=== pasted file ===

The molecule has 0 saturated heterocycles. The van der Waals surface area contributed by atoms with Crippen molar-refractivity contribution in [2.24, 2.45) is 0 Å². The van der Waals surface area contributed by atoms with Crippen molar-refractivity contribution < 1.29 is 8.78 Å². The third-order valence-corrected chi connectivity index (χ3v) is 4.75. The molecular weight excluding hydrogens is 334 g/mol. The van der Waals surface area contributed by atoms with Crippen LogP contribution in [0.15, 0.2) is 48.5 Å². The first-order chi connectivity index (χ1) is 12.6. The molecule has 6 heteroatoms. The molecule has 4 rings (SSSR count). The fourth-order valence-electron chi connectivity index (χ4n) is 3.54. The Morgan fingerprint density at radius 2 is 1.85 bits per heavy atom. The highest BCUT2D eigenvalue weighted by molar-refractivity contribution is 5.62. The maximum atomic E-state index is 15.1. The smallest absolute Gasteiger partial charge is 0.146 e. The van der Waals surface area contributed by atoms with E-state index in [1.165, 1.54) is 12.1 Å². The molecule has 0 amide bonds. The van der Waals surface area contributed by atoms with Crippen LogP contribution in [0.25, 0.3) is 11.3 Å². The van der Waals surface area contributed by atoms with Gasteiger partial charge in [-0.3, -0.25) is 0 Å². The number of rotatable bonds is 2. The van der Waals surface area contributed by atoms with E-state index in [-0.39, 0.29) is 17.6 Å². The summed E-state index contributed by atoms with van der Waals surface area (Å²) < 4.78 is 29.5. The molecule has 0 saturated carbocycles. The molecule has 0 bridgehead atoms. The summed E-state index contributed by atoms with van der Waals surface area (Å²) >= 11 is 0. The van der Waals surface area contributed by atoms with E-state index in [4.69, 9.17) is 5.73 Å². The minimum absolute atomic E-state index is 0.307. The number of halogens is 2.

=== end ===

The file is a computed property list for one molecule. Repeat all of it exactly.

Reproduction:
The molecule has 0 saturated heterocycles. The van der Waals surface area contributed by atoms with Crippen molar-refractivity contribution in [2.24, 2.45) is 0 Å². The van der Waals surface area contributed by atoms with Crippen molar-refractivity contribution < 1.29 is 8.78 Å². The third-order valence-corrected chi connectivity index (χ3v) is 4.75. The molecular weight excluding hydrogens is 334 g/mol. The van der Waals surface area contributed by atoms with Crippen LogP contribution in [0.15, 0.2) is 48.5 Å². The first-order chi connectivity index (χ1) is 12.6. The molecule has 6 heteroatoms. The molecule has 4 rings (SSSR count). The fourth-order valence-electron chi connectivity index (χ4n) is 3.54. The Morgan fingerprint density at radius 2 is 1.85 bits per heavy atom. The highest BCUT2D eigenvalue weighted by molar-refractivity contribution is 5.62. The maximum atomic E-state index is 15.1. The smallest absolute Gasteiger partial charge is 0.146 e. The van der Waals surface area contributed by atoms with E-state index in [1.165, 1.54) is 12.1 Å². The molecule has 0 amide bonds. The van der Waals surface area contributed by atoms with Crippen LogP contribution in [0.25, 0.3) is 11.3 Å². The van der Waals surface area contributed by atoms with Gasteiger partial charge in [-0.3, -0.25) is 0 Å². The number of rotatable bonds is 2. The van der Waals surface area contributed by atoms with E-state index in [-0.39, 0.29) is 17.6 Å². The summed E-state index contributed by atoms with van der Waals surface area (Å²) < 4.78 is 29.5. The molecule has 0 saturated carbocycles. The molecule has 0 bridgehead atoms. The summed E-state index contributed by atoms with van der Waals surface area (Å²) >= 11 is 0. The van der Waals surface area contributed by atoms with E-state index in [4.69, 9.17) is 5.73 Å². The minimum absolute atomic E-state index is 0.307. The number of halogens is 2.